King Tut Purple Pea: This was another one already on my wish list, and since we’re going with a purple/pink theme, I included them. We only have 1 variety of peas right now, anyhow, and I felt it wasn’t enough. I’d resisted ordering more, since we already have so many other things, but… it’s peas. Can you have too many peas? I don’t think so. I highly recommend checking out the link and reading the story included about them. 😀
Merlot Lettuce: lettuce is one thing I had not included in previous orders for various reasons. We’ve tried growing lettuce before, in our balcony gardens, and never had much luck with them. Plus, they just seem to go bad quickly. But as we were looking at the purples and dark reds, these stood out. Not only do they have an amazing colour (they are well named!), but they are bolt resistance and cold tolerant.
Lunix Lettuce: Every time I see the name, I want to say “Linux” instead of “Lunix”. LOL These have such deep, dark red leaves! Bolt resistant, and apparently great for hydroponics and off season low tunnel growing. We’ve been looking at ways to use poly-tunnels to extend our growing season, so it would be good to test these out.
Lollo Rossa Lettuce: This is a very dramatic looking head lettuce! Also noted for its great flavour. I’ve had no luck growing head lettuce before, but maybe now that we have the spaces that we do, we can make it work.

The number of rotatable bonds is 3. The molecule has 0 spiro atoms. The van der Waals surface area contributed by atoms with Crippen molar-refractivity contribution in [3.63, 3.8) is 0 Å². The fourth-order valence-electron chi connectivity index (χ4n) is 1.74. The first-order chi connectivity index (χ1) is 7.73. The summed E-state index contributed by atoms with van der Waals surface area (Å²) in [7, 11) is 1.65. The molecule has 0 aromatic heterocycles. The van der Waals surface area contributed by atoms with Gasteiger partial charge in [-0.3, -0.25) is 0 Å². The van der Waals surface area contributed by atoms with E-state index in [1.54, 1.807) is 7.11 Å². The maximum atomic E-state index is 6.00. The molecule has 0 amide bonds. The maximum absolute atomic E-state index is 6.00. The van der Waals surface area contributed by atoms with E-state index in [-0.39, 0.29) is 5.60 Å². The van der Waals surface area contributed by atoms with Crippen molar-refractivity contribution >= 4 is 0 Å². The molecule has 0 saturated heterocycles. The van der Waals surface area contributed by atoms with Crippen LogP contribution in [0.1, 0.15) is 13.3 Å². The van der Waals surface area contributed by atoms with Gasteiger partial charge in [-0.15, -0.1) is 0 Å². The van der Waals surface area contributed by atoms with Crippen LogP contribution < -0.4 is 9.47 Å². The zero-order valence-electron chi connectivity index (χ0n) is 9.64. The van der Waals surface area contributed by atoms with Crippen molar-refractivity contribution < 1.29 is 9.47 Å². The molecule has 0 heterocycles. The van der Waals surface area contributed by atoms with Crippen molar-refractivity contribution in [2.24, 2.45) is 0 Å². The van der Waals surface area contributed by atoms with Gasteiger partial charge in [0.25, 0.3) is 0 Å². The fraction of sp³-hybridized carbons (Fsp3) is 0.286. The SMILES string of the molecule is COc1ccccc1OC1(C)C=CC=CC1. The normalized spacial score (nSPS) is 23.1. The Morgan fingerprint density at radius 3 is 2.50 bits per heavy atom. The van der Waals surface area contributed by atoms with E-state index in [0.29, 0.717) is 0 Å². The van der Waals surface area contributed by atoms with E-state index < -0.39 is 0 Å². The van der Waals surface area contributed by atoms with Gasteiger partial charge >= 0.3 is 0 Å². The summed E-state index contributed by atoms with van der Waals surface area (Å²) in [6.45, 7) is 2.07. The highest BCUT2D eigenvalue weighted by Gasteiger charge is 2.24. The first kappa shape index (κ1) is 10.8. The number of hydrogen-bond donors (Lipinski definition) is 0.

Dishcloth or Luffa Gourd: this one’s for me! We have so many squash already, the last thing we needed was one more but, like I said, I’m a suck! Chances are, we won’t be able to start them this year, but they seem to be having a surge in popularity, so I figured I should get the seeds now, while I can. Young squash are edible and tasty. Left to fully mature, the gourds are dried, peeled, the seeds shaken out, and the remaining sponge is great for washing with. I don’t think I’d use something that size as a dishcloth, but in the shower, they are great for exfoliating the skin. You’ve probably seen them in stores, along with the back scrubbers and such.
Along with these, we will also be getting some free mystery seeds that Baker Creek always includes with their orders.
This really should be the last of the seeds we order, but I’m pretty sure I said that after our first two orders for this season! 😀
I’m pretty excited about it all!